Published on January 12, 2022
Vitamin D level may affect levels of the “Master Antioxidant” glutathione, known to help maintain health, protect from toxins, and promote longevity
- Glutathione is critical to help protect our cells from damage due to oxidative stress, mercury and other toxic metals, alcohol, persistent organic pollutants; it also protects the mitochondria and is vital to energy production
- Research over the last several years has illustrated a positive relationship between glutathione and vitamin D, with higher vitamin D levels related to higher glutathione levels. Additional research has demonstrated that correcting vitamin D deficiency can, in itself, increase glutathione levels.
- Learn how to keep glutathione levels up with additional tips while also avoiding vitamin D deficiency
Many consider glutathione to be the “Master Antioxidant.” It is the most abundant antioxidant in the body and it helps recycle other antioxidants, such as vitamins C and E. Glutathione is necessary to help protect our cells from damage due to oxidative stress, mercury and other toxic metals, alcohol, persistent organic pollutants, and much more. It also helps protect our mitochondria and is vital to energy production. In fact, levels of glutathione within the cells and mitochondria are highly associated with health and longevity, and its deficiency is associated with many chronic diseases and loss of function with aging.
What is Glutathione and Why it is Important
Glutathione is made of 3 different amino acids: cysteine, glycine, and glutamic acid. It is found in two different forms; reduced glutathione (GSH) is the “active” form that is able to repair oxidative damage, and oxidized glutathione (GSSG) is the inactive form that can be recycled back into GSH.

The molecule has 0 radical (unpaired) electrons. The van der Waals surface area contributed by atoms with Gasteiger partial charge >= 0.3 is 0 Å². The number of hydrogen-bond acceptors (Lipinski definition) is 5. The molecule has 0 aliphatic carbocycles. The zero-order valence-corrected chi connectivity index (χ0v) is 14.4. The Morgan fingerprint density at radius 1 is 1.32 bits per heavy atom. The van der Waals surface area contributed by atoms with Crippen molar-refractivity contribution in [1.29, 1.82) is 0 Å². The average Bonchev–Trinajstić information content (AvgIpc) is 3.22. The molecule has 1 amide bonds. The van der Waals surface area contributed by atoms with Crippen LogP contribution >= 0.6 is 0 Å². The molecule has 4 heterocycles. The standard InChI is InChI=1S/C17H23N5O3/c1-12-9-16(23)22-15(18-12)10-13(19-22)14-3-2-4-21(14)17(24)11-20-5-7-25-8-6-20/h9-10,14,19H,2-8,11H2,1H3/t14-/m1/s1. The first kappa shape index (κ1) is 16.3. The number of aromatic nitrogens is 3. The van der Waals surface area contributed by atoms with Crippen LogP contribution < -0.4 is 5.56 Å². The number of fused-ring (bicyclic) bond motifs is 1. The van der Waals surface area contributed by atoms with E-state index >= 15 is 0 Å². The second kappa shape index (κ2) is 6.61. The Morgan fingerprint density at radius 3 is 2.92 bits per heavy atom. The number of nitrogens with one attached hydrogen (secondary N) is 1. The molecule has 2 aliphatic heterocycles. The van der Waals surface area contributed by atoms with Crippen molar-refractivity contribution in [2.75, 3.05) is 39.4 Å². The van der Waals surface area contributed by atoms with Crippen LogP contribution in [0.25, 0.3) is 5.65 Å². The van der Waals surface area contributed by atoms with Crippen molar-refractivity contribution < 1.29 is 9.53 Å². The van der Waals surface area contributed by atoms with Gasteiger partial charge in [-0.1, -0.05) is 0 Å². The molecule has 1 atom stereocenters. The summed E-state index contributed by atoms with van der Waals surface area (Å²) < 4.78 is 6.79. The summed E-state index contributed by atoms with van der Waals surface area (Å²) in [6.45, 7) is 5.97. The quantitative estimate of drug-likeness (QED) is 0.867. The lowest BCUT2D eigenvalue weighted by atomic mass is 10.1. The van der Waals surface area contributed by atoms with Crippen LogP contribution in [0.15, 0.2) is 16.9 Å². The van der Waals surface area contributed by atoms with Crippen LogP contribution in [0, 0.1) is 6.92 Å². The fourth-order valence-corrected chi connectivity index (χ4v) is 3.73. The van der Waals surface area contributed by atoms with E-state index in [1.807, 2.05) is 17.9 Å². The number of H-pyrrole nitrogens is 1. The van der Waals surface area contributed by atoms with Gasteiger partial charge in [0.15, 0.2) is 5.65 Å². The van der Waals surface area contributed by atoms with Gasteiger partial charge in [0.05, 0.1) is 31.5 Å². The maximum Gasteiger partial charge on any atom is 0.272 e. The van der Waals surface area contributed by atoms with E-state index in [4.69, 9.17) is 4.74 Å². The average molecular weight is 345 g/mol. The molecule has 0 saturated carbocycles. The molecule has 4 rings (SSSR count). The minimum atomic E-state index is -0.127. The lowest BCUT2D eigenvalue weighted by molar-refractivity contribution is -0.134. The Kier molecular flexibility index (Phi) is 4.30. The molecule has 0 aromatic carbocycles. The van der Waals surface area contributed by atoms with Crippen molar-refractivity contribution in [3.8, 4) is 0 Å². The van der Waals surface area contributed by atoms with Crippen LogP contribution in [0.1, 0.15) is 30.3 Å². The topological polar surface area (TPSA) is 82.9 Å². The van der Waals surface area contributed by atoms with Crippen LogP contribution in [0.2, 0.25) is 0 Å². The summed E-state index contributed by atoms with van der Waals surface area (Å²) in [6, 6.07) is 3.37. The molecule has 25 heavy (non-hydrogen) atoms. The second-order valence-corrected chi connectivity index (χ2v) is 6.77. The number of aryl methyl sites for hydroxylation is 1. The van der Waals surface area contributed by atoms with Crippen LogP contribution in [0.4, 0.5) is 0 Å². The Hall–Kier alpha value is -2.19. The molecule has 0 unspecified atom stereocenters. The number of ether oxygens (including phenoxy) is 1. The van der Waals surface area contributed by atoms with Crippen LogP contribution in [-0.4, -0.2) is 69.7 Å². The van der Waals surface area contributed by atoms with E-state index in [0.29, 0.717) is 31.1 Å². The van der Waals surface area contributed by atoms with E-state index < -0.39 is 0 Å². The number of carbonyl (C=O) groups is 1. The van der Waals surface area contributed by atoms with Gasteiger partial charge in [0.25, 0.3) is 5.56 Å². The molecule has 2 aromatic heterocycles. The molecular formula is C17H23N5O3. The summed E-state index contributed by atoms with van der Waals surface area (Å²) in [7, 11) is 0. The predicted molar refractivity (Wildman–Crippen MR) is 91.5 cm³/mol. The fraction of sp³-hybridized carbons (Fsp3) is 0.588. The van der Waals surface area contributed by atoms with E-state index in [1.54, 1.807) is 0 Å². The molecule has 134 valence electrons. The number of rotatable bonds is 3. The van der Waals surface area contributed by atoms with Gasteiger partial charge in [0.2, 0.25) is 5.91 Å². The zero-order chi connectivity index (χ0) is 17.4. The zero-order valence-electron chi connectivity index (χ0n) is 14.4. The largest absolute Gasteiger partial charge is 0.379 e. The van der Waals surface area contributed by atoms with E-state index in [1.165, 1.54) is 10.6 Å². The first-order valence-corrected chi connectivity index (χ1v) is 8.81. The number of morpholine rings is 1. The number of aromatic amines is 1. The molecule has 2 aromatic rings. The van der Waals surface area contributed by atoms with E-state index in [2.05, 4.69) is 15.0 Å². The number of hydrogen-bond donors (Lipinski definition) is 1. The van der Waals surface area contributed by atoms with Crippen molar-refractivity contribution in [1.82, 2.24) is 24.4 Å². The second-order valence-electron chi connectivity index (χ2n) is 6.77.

The following table by Pizzorno, J. highlights the critical roles of glutathione.
Increasing Vitamin D Could Help Increase Glutathione, and Vice Versa
Research over the last several years has illustrated a positive relationship between glutathione and vitamin D, with higher vitamin D levels related to higher glutathione levels. Additional research has demonstrated that correcting vitamin D deficiency can, in itself, increase glutathione levels. One such study found that glutathione levels increased when vitamin D deficiency was corrected among children with nutritional rickets.
A 2018 study by Jain et al. suggests that increasing glutathione status can improve the bioavailability of vitamin D and can more effectively correct vitamin D deficiency than vitamin D supplementation alone. The publication concluded that “Supplementation with a combination of vitamin D and L-cysteine or glutathione precursor, rather than supplementation with vitamin D alone, is beneficial and helps achieve more successful vitamin D supplementation.”
Study Confirms Significant Effect of Vitamin D Level on Levels of Glutathione, GSSG, and Cysteine